Essay on The Disappearance of Native Americans in California

1646 Words 7 Pages
“To discover, understand, and encounter the cultures and intricate natures of the California Indian people, it is necessary to search the past” –Nancy Wahl. Tracing back in California history, Spanish explorers, commanded by Juan Rodríguez Cabrillo, found the tip of what is now Baja California in the year 1533 and named it "California" after a mythical island in a popular Spanish novel. It is evident that from the time Spanish monarchs set foot in California, the world as Native Americans knew it was never the same again. The late 1700s initiated and marked the colonization of Spaniards in the “Golden State” which in turn provoked the massive persecution and extermination of Native American population as well as the disappearance of Native …show more content…
“Scientific study of demographic trends during this period indicates the Indians of the Americas did not possess any natural immunity to introduced European diseases” (Castillo, www.nahc.ca.gov/califindian). At the time the Spanish entered Alta California, there were more than 300,000 native people living in the state, in more than 200 tribes. However, since California aboriginals were not invulnerable to Spaniards maladies, “by 1860, the state's native population had been reduced to 30,000, decimated by disease, poverty, assimilation, and other historical factors” (Paddison, www.calisphere.universityofcalifornia.edu). What followed from this calamitous decrease was the disruption of the Indians’ life, families, communities, and sustainability which then weakened native resistance to other intrusions. "Suddenly these natives, who were accustomed to their own independent society, found themselves herded together, fed strange food, deprived of their religion, restrained from their own specific sexual customs, and then treated roughly by padre or soldier when they deviated from the Church's prescribed norm. (Eargle 1986)” (Wahl, www.historichwy49.com/wethe). They were forced to conform to the conquerors’ beliefs and were forbidden to follow their own knowledge and truths.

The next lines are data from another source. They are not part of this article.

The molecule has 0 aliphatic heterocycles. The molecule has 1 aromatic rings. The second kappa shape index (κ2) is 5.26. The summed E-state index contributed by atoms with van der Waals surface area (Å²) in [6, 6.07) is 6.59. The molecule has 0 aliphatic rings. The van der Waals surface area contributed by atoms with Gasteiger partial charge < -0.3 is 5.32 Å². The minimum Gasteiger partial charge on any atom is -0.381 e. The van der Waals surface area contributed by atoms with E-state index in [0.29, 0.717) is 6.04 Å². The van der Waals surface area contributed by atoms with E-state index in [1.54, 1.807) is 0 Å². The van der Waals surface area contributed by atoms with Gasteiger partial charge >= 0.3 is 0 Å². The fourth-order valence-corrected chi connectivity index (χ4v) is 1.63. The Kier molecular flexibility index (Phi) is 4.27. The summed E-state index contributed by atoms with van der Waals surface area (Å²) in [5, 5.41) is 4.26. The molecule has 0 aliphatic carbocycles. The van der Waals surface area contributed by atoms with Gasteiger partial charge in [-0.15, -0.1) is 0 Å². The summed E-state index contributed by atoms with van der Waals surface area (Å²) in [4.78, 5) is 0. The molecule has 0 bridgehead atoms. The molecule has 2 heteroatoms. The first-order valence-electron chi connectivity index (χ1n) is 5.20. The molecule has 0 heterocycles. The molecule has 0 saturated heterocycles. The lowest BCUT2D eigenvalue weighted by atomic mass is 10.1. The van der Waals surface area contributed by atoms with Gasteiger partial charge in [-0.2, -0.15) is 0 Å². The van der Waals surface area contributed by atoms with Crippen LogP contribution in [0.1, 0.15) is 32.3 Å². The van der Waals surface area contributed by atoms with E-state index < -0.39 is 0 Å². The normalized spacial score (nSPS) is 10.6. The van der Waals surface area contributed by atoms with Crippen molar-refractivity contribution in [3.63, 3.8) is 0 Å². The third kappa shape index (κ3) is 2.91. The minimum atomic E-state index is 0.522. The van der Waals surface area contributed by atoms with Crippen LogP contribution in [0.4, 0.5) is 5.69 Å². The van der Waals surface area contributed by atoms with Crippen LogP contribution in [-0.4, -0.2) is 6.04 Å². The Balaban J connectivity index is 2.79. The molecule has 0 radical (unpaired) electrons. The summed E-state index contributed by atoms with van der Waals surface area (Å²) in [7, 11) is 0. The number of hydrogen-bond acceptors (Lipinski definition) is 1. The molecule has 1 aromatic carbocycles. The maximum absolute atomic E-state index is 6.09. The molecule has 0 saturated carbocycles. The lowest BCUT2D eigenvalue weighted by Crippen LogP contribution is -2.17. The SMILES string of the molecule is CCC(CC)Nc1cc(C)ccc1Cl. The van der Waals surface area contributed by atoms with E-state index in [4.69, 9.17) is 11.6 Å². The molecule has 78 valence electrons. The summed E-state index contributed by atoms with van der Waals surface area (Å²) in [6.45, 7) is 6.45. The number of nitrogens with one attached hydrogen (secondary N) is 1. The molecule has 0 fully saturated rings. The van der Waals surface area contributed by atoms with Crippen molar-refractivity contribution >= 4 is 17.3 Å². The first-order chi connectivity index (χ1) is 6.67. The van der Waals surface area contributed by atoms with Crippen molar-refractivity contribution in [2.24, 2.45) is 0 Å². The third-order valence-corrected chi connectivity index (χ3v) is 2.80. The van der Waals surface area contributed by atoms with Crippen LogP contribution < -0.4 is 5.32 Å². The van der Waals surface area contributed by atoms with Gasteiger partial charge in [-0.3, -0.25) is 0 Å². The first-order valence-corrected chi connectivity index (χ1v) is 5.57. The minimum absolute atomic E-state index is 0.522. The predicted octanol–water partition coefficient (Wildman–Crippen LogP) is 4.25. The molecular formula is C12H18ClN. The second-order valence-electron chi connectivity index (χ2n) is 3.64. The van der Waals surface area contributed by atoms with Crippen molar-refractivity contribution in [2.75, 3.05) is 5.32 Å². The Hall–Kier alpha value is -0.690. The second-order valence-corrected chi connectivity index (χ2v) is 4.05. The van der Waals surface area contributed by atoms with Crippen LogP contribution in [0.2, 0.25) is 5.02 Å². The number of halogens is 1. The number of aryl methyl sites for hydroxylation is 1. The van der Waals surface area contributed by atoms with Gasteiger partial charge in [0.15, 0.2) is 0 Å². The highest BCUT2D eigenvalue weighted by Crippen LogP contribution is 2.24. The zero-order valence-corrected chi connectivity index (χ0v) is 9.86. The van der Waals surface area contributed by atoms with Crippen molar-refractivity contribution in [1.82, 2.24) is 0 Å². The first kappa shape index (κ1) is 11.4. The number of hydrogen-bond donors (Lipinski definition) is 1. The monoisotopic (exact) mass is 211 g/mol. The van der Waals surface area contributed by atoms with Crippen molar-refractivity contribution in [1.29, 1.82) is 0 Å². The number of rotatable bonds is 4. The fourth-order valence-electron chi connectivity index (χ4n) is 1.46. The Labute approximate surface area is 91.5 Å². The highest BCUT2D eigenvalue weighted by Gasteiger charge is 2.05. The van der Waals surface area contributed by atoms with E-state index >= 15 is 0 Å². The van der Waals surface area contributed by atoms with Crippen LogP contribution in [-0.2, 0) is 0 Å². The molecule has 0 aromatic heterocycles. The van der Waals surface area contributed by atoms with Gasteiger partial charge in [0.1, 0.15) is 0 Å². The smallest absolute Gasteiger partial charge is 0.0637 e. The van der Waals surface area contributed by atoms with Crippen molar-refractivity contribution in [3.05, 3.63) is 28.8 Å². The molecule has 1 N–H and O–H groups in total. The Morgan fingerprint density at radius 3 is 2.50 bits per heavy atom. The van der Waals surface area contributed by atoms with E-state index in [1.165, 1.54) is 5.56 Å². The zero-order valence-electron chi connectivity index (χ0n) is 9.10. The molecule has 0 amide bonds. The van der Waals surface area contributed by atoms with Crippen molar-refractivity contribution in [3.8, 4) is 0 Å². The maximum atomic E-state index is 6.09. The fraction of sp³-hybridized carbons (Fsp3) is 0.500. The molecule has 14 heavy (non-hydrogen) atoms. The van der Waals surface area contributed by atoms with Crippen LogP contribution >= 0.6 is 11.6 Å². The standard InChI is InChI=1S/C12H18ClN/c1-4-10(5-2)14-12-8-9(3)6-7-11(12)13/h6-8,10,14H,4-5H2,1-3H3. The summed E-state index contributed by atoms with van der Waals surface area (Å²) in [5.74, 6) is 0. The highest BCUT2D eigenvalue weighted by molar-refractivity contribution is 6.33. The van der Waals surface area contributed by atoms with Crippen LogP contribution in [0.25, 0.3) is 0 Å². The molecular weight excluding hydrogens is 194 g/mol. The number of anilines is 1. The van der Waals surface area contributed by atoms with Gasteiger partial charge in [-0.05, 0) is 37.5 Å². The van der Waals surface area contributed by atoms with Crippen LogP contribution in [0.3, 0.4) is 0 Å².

The Gold Rush era, with California under control of the United States after 1846, turned out to be

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